J INVASIVE CARDIOL 2010;22:E132–E137
Key words: ventricular septal rupture Mechanical complications after acute myocardial infarction (MI) such as ventricular septal rupture and ventricular pseudoaneurysm remain a rare but devastating event despite advances in coronary reperfusion.1 Although immediate operative repair is the treatment of choice for such events,1 surgery in patients who have previously undergone cardiac surgery is associated with increased morbidity and mortality,2,3 and operative mortality for mechanical complications of myocardial infarction (MI) in the acute setting remains high, up to 47%.4 With superimposed cardiogenic shock, the true operative mortality for repair of mechanical complications after MI (including repeat sternotomy) may be more than additive and is felt by some surgeons to be prohibitive. Such patients are left with minimal therapeutic options. As the population of the United States continues to age, the number of patients returning with recurrent ischemia and MI after coronary artery bypass is likely to increase.5 Since the seminal series published by Landzberg and Lock,6 transcatheter repair techniques for post-infarction muscular ventricular septal defects (VSD) have emerged as a viable alternative for such patients. Specific devices are now commercially available such as the Amplatzer muscular VSD closure device (AGA Medical, Golden Valley, Minnesota), while others such as the Amplatzer post-MI muscular VSD occluder are undergoing evaluation. A number of case series have now been published using these7,8 and other similar devices.9,10 Though rare, another mechanical complication such as ventricular pseudoaneurysm11 can occur after the same infarction event, and transcatheter repair may be required in patients with prohibitive surgical risk. We describe the first use of both an Amplatzer post-infarction muscular VSD occluder after ST segment elevation myocardial infarction (STEMI) and subsequent repair of a ventricular pseudoaneurysm using an Amplatzer Vascular plug II (AGA Medical) in the same patient. Case Report. An 83-year-old female with a history of coronary artery disease and diabetes presented to an outside hospital with crushing chest pain radiating down her left arm beginning three days earlier. Past medical history was notable for previous coronary artery bypass grafting with a left internal mammary artery (LIMA) graft to the left anterior descending (LAD) artery and radial graft to the ramus intermedius 15 years prior to this presentation. EKG on arrival revealed ST-segment elevations in the anterior lateral leads prompting emergent left heart catheterization. The LIMA was occluded and an ulcerated plaque in the native mid-LAD was treated with a 3.0 x 13 mm Cypher drug-eluting stent (Cordis, Johnson and Johnson, Miami Lakes, Florida). During this time, the patient became hemodynamically unstable with systolic pressure falling to 50 mmHg. Inotropes and pressors were intiated, and an intraaortic balloon pump inserted. At the close of the case, a left ventriculogram revealed a large ventricular septal defect. A transthoracic echocardiogram (TTE) confirmed this finding (Figure 1A and B). The patient was transferred to our institution for emergent surgical repair. On arrival, the patient was in persistent cardiogenic shock with evidence of both renal and liver failure. At that time, she was deemed inoperable due to previous cardiac surgery, advanced age, and shock and initially offered comfort care only. However, after consultation with interventional cardiology, the patient was offered transcatheter closure and taken to the catheterization laboratory six days after the initial STEMI. In the catheterization laboratory, left ventriculogram and transesophageal echocardiography (TEE) revealed two apical ventricular septal defects (Figures 1C and D), the larger of which measured 14–15 mm, the smaller felt not to be clinically significant (≤ 5 mm). The right ventricle (RV) was markedly enlarged and initial hemodynamics revealed a pulmonary artery (PA) pressure of 60/16, mean wedge pressure 19. An oxygen saturation run noted right atrial (RA) oxygen saturation of 58%, PA 83%, and aortic saturation of 98% (Table 1), producing a calculated QP/QS 3:1. Under fluoroscopic and transesophageal echocardiography (TEE) guidance, a JR4 catheter was positioned in the left ventricle (LV) to allow a Wholey wire to be advanced into the RV and across the tricuspid valve, and into the RA and inferior vena cava (IVC). From the right internal jugular (IJ), a 25 mm Goose Neck Snare (ev3, Inc., Plymouth, Minnesota) was advanced to the IVC, where the Wholey wire was captured and externalized through the right IJ sheath. An Amplatzer 9 Fr delivery sheath was advanced to “kiss” the JR4 catheter and cross the VSD. An 18 mm AGA Amplatzer post-infarction muscular VSD occluder was placed across the septum and appeared well-seated (Figures 1E and F). TEE confirmed placement and occlusion of the larger VSD, with some residual flow remaining through the more apical smaller VSD. Post-deployment hemodynamics and saturations (Table 1) revealed significant improvement with a PA pressure 34/20, wedge pressure 18, RA oxygen saturation of 71%, PA saturation of 73%, and aortic saturation of 100% and decrease in QP/QS to 1.3:1. She was discharged two weeks later following extubation, weaning of pressors/inotropes, and recovery of renal and hepatic function. Four months later, the patient presented with recurrent chest pain radiating to the back to an outside hospital. CT angiogram ruled-out pulmonary embolus, but extravasation of contrast from the LV was noted suggesting rupture or pseudoaneurysm. The patient was transferred to our hospital for further evaluation and treatment. Two-dimensional, contrast-enhanced transthoracic echocardiography (TTE) and repeat CT evaluation confirmed the presence of left ventricular (LV) pseudoaneurysm and demonstrated enlargement when compared to films from the outside hospital (Figure 2). The pseudoaneurysm neck was measured approximately 6–8 mm in length. Although surgical evaluation was requested, the patient did not wish to undergo surgery and was instead offered a second transcatheter procedure, this time to treat the pseudoaneurysm. In the catheterization laboratory, the stented segment and remaining coronaries were patent. Initial left ventriculography revealed a pseudoaneurysm near the apex of the anterior wall. The pseudoaneurysm was directly cannulated using a JR4 interventional guiding catheter over a Rosen wire. Direct injection of the pseudoaneurysm revealed a segmented structure with an isthmus of 6–8 mm in length and and several partitioned segments (Figure 3A). A 10 mm Amplatzer vascular plug II was introduced into the pseudoaneurysm such that the distal plate deployed in the distal septated portion and the middle plate fell in the more proximal chamber. The proximal plate fortuitously deployed in the isthmus (Figure 3B). Repeat left ventriculography in the RAO position revealed stable positioning of the device with slight penetration of contrast into the isthmus and the pseudoaneurysm effectively occluded (Figure 3C). The previously unclosed ≤ 5 mm distal apical VSD persisted, and the post-MI VSD closure device remained well-seated with near complete occlusion of the larger VSD (Figure 3D). Repeat cardiac CT the next day showed no further progression of the pseudoaneurysm and stable position of both the vascular occluder and VSD occluder. She was discharged to home in stable condition and on six month follow up was found to have minimal functional limitation. Repeat TTE one year later revealed stable positioning of the closure devices and no residual VSD shunts or pseudoaneurysm with an ejection fraction of 45–50%. Discussion. Mechanical complications of acute MI remain a rare but devastating event despite advances in coronary reperfusion,12,13 with ventricular septal rupture occurring at a rate of 0.2–0.34 percent in an analysis of the GUSTO-I trial.4 The American College of Cardiology and American Heart Association consensus guidelines recommend immediate surgical repair for post-infarction VSD.1 However, 30-day mortality despite surgical repair has been reported to be 37%,14 and in-hospital mortality in the setting of cardiogenic shock as high as 58%.15 Worse yet, medical management is associated with a one week mortality of nearly 50%13 and 94% mortality at 30 days.4 Even patients who initially appear hemodynamically stable may develop sudden clinical deterioration and hemodynamic collapse making delay of definitive treatment a precarious management position. The case presented raised three major issues: First, the increasing demand for transcatheter repairs for post-MI VSD patients who are not surgical candidates; second, the clinical issues of transcatheter repair of a post-infarction VSD in a critically ill patient; and third, repair of a second related defect, left ventricular pseudoaneurysm, in the same patient. We review the literature for each of these issues. In this particular case, only transcatheter repair could be offered as the operative risk of cardiac surgery was felt to be prohibitive due to advanced age (83 years old), repeat sternotomy, and advanced cardiogenic shock. Indeed, as the age of the U.S. population continues to increase, the number of Americans older than 65 is expected to double by 2030 with those older than 85 expected to reach 9.6 million.5 As such, the number of patients with prior cardiac surgery will also increase. Repeat cardiac surgery increases in-hospital mortality threefold with even higher operative risk in octogenarians.16 Similarly, cardiogenic shock in the setting of post-infarction VSD is associated with a dismal prognosis when treated with surgical repair (58–81% mortality) or medical therapy (96% mortality).15,17 Unfortunately, advanced age is associated with higher risk of post-infarction ventricular septal rupture4 as is cardiogenic shock.17 The morbidity and mortality of transcatheter repair of a post-infarction VSD in such a patient, however, is also significant. Results from the first U.S. registry for the Amplatzer post-infarction muscular VSD device reported a 30-day mortality of 28%, however, 56% of these patients had previously undergone surgical closure, with the median time from presentation was 25 days.7 Indeed, timing of repair after rupture, both in open surgical and primary transcatheter approach, has been controversial, with some favoring delay of up to 3 ½ weeks.8–10 The post-infarction septum is felt to be vulnerable to further necrosis producing expansion of the VSD in the early phase, leading to failure in anchoring the device, residual shunt, continued congestive heart failure, and cardiogenic shock. In contrast, others have advocated early closure1,18–20 suggesting that extended time from presentation to repair is associated with poorer outcome. Alternatively, ventricular assist devices such as the Tandem Heart (Cardiac Assist, Inc. Pittsburgh, Pennsylvania) have been used as a bridge to delay repair until the myocardium has healed or undergone fibrosis.21–24 Regardless of timing, patients in refractory or progressive cardiogenic shock must be treated aggressively, as in this case. During transcatheter closure of a post-MI VSD, ventricular rupture and cardiac tamponade is a catastrophic adverse outcome, whether iatrogenic or as a result of the disease process.7,9,25 Following pericardial drainage and stabilization, the operator is faced with repair of a second defect, with similarly prohibitive surgical risk. In the present case, while no iatrogenic perforation occurred, a second defect emerged several months later in the form of a ventricular pseudoaneurysm, likely also a result of the inciting MI. This defect was closed using an Amplatzer Vascular Plug. Indeed, experience with transcatheter closure of free wall rupture or ventricular pseudoaneurysm has been far more limited. Eshtehardi et al recently described closure of an iatrogenic left ventricular free wall rupture during an attempt to close a post-infarction VSD. During placement, the device perforated the postero-lateral wall and deployed into the pericardial space. Following emergent pericardiocentesis, the same device was then successfully redeployed to occlude the perforation and closure of the VSD was completed using a second device.25 Other innovative techniques to successfully close ventricular perforation or pseudoaneurysm have included the use of EV3 AXIUM detachable coils (ev3 Endovascular, Inc. Peripheral Vascular, Plymouth, Minnesota),26 an Amplatzer Muscular VSD Occluder (AGA Medical Corp.),27–29 Amplatzer ASD occluder (AGA Medical Corp.),30–34 direct injection of fibrin glue (Beriplast, CSL Behring, King of Prussia, Pennsylvania) into the pericardial space,35 and closure of a right ventricular perforation using an Angio-Seal femoral closure device (St. Jude Medical, St. Paul, Minnesota).36 Direct RV puncture and placement of a vascular device has been reported in the context of a hybrid operating room/catheterization lab (Personal Communication, P Loyalka). To the best of our knowledge, the present case is the first report of the use of an Amplatzer post-MI VSD occluder and Vascular Plug to repair a VSD and ventricular pseudoaneurysm in the same patient. Limitations. A major limitation of the literature regarding transcatheter repair of mechanical complications of acute MI is the low frequency of events. As such, producing a randomized-controlled trial may not be feasible. Nevertheless, the need for transcatheter techniques continues to grow, and future studies regarding optimal techniques will be required. From the Cardiovascular Division, Departments of Medicine and *Pediatrics, Washington University School of Medicine, St Louis, Missouri. Dr. Lin is supported by NIH NRSA 2-T32-HL007081-32. Dr. Balzer is a proctor for AGA Medical. Dr. Lasala is a speaker for AGA Medical. Manuscript submitted December 14, 2009 and accepted January 4, 2010. Address for correspondence: C. Huie Lin, MD, PhD, Washington University School of Medicine, 660 S. Euclid Avenue, Campus Box 8086, St Louis, MO 63110. References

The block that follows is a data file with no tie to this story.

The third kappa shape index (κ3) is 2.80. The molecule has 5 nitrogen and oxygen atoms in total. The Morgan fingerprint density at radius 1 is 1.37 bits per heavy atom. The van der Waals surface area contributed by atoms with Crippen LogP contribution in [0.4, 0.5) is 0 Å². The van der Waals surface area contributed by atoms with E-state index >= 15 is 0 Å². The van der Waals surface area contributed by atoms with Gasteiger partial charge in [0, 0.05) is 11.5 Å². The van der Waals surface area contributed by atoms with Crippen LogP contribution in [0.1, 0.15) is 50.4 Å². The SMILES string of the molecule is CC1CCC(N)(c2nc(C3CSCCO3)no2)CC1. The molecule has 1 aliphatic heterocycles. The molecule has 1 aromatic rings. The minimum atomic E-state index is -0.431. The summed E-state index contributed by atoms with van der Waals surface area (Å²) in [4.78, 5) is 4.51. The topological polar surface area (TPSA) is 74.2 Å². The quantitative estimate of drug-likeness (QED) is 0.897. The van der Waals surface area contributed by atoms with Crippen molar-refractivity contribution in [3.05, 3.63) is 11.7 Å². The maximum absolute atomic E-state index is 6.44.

1. Antman EM, Anbe DT, Armstrong PW, et al. ACC/AHA guidelines for the management of patients with ST-elevation myocardial infarction: A report of the American College of Cardiology/American Heart Association Task Force on Practice Guidelines (Committee to Revise the 1999 Guidelines for the Management of Patients with Acute Myocardial Infarction). Circulation 2004;110:e82–e292. 2. Machiraju VR. Symposium on redo cardiac surgery in adults: introduction. J Card Surg 2002;17:1–3. 3. Lytle BW, Cosgrove DM, Taylor PC, et al. Reoperations for valve surgery: perioperative mortality and determinants of risk for 1,000 patients, 1958–1984. Ann Thorac Surg 1986;42:632–643. 4. Crenshaw BS, Granger CB, Birnbaum Y, et al. Risk factors, angiographic patterns, and outcomes in patients with ventricular septal defect complicating acute myocardial infarction. GUSTO-I (Global Utilization of Streptokinase and TPA for Occluded Coronary Arteries) Trial Investigators. Circulation 2000;101:27–32. 5. Administration on Aging: A Statistical Profile of Older Americans Aged 65+. U.S. Department of Health and Human Services Fact Sheet 2009. 6. Landzberg MJ, Lock JE. Transcatheter management of ventricular septal rupture after myocardial infarction. Semin Thorac Cardiovasc Surg 1998;10:128–132. 7. Holzer R, Balzer D, Amin Z, et al. Transcatheter closure of postinfarction ventricular septal defects using the new Amplatzer muscular VSD occluder: Results of a U.S. Registry. Catheter Cardiovasc Interv 2004;61:196–201. 8. Ahmed J, Ruygrok PN, Wilson NJ, et al. Percutaneous closure of post-myocardial infarction ventricular septal defects: A single centre experience. Heart, Lung 2008;17:119–123. 9. Bialkowski J, Szkutnik M, Kusa J, et al. Transcatheter closure of postinfarction ventricular septal defects using amplatzer devices. Revista Española de Cardiología 2007;60:548–551. 10. Demkow M, Ruzyllo W, Kepka C, et al. Primary transcatheter closure of postinfarction ventricular septal defects with the Amplatzer septal occluder — Immedi- ate results and up-to 5 years follow-up. Eurointervention 2005;1:43–47. 11. Frances C, Romero A, Grady D. Left ventricular pseudoaneurysm. J Am Coll Cardiol 1998;32:557–561. 12. Moreno R, Lopez-Sendon J, Garcia E, et al. Primary angioplasty reduces the risk of left ventricular free wall rupture compared with thrombolysis in patients with acute myocardial infarction. J Am Coll Cardiol 2002;39:598–603. 13. Birnbaum Y, Fishbein MC, Blanche C, Siegel RJ. Ventricular septal rupture after acute myocardial infarction. N Engl J Med 2002;347:1426–1432. 14. Deja MA, Szostek J, Widenka K, et al. Post infarction ventricular septal defect - can we do better? Eur J Cardiothorac Surg 2000;18:194–201. 15. Mehta RH, Grab JD, O'Brien SM, et al. Clinical characteristics and in-hospital outcomes of patients with cardiogenic shock undergoing coronary artery bypass surgery: Insights from the Society of Thoracic Surgeons National Cardiac Database. Circulation 2008;117:876–885. 16. Alexander KP, Anstrom KJ, Muhlbaier LH, et al. Outcomes of cardiac surgery in patients ≥ 80 years: Results from the National Cardiovascular Network. J Am Coll Cardiol 2000;35:731–738. 17. Menon V, Webb JG, Hillis LD and others. Outcome and profile of ventricular septal rupture with cardiogenic shock after myocardial infarction: A report from the SHOCK Trial Registry. SHould we emergently revascularize Occluded Coronaries in cardiogenic shocK? J Am Coll Cardiol 2000;36(3 Suppl A):1110–1116. 18. Maltais S, Ibrahim R, Basmadjian AJ, et al. Postinfarction ventricular septal defects: towards a new treatment algorithm? Ann Thorac Surg 2009;87:687–692. 19. Thiele H, Kaulfersch C, Daehnert I, et al. Immediate primary transcatheter closure of postinfarction ventricular septal defects. Eur Heart J 2009;30:81–88. 20. Wacinski P, Bilodeau L, Ibrahim R. Successful early percutaneous closure of acute ventricular septal rupture complicating acute myocardial infarction with Amplatzer ventricular septal occluder. Cardiol J 2007;14:411–414. 21. Conradi L, Treede H, Brickwedel J, Reichenspurner H. Use of initial biventricular mechanical support in a case of postinfarction ventricular septal rupture as a bridge to surgery. Ann Thorac Surg 2009;87:e37–e39. 22. Pitsis AA, Kelpis TG, Visouli AN, et al. Left ventricular assist device as a bridge to surgery in postinfarction ventricular septal defect. J Thorac Cardiovasc Surg 2008;135:951–952. 23. Gregoric ID, Bieniarz MC, Arora H, et al. Percutaneous ventricular assist device support in a patient with a postinfarction ventricular septal defect. Tex Heart Inst J 2008;35:46–49. 24. Sai-Sudhakar CB, Firstenberg MS, Sun B. Biventricular mechanical assist for complex, acute post-infarction ventricular septal defect. J Thorac Cardiovasc Surg 2006;132:1238–1239. 25. Eshtehardi P, Garachemani A, Meier B. Percutaneous closure of a postinfarction ventricular septal defect and an iatrogenic left ventricular free-wall perforation using two Amplatzer muscular VSD occluders. Catheter Cardiovasc Interv 2009;74:243–246. 26. Rahim SA, Greason KL, Bjarnason H, Rihal CS. Left ventricular pseudoaneurysm. J Am Coll Cardiol 2009;54:740. 27. Harrison W, Ruygrok PN, Greaves S, et al. Percutaneous closure of left ventricular free wall rupture with associated false aneurysm to prevent cardioembolic stroke. Heart Lung Circ 2008;17:250–253. 28. Graham EM, Bandisode VM, Atz AM, et al. Percutaneous occlusion of a pseudoaneurysm evolving after homograft aortic valve and root replacement with the Amplatzer muscular ventricular septal defect occluder. J Thorac Cardiovasc Surg 2006;131:914–916. 29. Dundon BK, Yeend RA, Worthley SG. Percutaneous closure of a large periprosthetic left ventricular pseudoaneurysm in a high-risk surgical candidate. Heart 2008;94:1043. 30. Gladding PA, Ruygrok PN, Greaves SC, et al. Images in cardiovascular medicine. Percutaneous closure of a left ventricular free-wall rupture site. Circulation 2006;113:e748–e749. 31. Vogel R, Windecker S, Meier B. Transcatheter repair of iatrogenic left ventricular freewall perforation. Catheter Cardiovasc Interv 2006;68:829–831. 32. Clift P, Thorne S, de Giovanni J. Percutaneous device closure of a pseudoaneurysm of the left ventricular wall. Heart 2004;90:e62. 33. Elshershari H, Gossett JG, Hijazi ZM. Percutaneous closure of left ventricular pseudoaneurysms after Ross procedure. Ann Thorac Surg 2008;85:634–636. 34. Agnoletti G, Iserin L, Rizzo E, Mousseaux E. Images in cardiovascular medicine. Percutaneous closure of a false aneurysm of the right ventricle in a congenital heart disease patient. Circulation 2007;115:e400–e402. 35. Joho S, Asanoi H, Sakabe M, et al. Long-term usefulness of percutaneous intrapericardial fibrin-glue fixation therapy for oozing type of left ventricular free wall rupture: A case report. Circ J 2002;66:705–706. 36. Petrov I, Dimitrov C. Closing of a right ventricle perforation with a vascular closure device. Catheter Cardiovasc Interv 2009;74:247–250.